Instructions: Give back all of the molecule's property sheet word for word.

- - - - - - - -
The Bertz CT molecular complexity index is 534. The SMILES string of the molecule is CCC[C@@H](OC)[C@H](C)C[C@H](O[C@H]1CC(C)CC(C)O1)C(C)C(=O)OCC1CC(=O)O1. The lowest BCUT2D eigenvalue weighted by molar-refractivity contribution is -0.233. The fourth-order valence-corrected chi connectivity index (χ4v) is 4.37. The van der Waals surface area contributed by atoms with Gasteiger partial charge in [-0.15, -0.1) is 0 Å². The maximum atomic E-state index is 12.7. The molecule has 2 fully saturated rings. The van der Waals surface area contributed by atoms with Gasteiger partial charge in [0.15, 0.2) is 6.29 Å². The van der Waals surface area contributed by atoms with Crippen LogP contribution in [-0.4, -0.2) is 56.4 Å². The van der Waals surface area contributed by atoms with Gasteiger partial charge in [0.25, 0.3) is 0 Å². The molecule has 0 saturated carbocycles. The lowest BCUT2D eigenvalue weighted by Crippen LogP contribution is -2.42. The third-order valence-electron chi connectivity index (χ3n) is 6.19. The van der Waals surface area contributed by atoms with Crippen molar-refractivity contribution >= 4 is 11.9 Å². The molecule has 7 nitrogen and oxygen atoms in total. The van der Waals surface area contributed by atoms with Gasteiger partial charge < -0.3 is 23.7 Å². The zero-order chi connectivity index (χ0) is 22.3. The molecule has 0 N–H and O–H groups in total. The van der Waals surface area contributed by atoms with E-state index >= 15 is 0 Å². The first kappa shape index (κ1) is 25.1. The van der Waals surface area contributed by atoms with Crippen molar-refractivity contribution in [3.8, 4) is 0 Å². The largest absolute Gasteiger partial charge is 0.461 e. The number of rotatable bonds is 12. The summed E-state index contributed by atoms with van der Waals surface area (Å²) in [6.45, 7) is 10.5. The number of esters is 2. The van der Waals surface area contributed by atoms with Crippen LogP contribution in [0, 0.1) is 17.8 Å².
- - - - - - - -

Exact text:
The Bertz CT molecular complexity index is 534. The SMILES string of the molecule is CCC[C@@H](OC)[C@H](C)C[C@H](O[C@H]1CC(C)CC(C)O1)C(C)C(=O)OCC1CC(=O)O1. The lowest BCUT2D eigenvalue weighted by molar-refractivity contribution is -0.233. The fourth-order valence-corrected chi connectivity index (χ4v) is 4.37. The van der Waals surface area contributed by atoms with Gasteiger partial charge in [-0.15, -0.1) is 0 Å². The maximum atomic E-state index is 12.7. The molecule has 2 fully saturated rings. The van der Waals surface area contributed by atoms with Gasteiger partial charge in [0.15, 0.2) is 6.29 Å². The van der Waals surface area contributed by atoms with Crippen LogP contribution in [-0.4, -0.2) is 56.4 Å². The van der Waals surface area contributed by atoms with Gasteiger partial charge in [0.25, 0.3) is 0 Å². The molecule has 0 saturated carbocycles. The lowest BCUT2D eigenvalue weighted by Crippen LogP contribution is -2.42. The third-order valence-electron chi connectivity index (χ3n) is 6.19. The van der Waals surface area contributed by atoms with Crippen molar-refractivity contribution >= 4 is 11.9 Å². The molecule has 7 nitrogen and oxygen atoms in total. The van der Waals surface area contributed by atoms with Gasteiger partial charge < -0.3 is 23.7 Å². The zero-order chi connectivity index (χ0) is 22.3. The molecule has 0 N–H and O–H groups in total. The van der Waals surface area contributed by atoms with E-state index >= 15 is 0 Å². The first kappa shape index (κ1) is 25.1. The van der Waals surface area contributed by atoms with Crippen molar-refractivity contribution in [3.8, 4) is 0 Å². The largest absolute Gasteiger partial charge is 0.461 e. The number of rotatable bonds is 12. The summed E-state index contributed by atoms with van der Waals surface area (Å²) in [6.45, 7) is 10.5. The number of esters is 2. The van der Waals surface area contributed by atoms with Crippen LogP contribution in [0, 0.1) is 17.8 Å².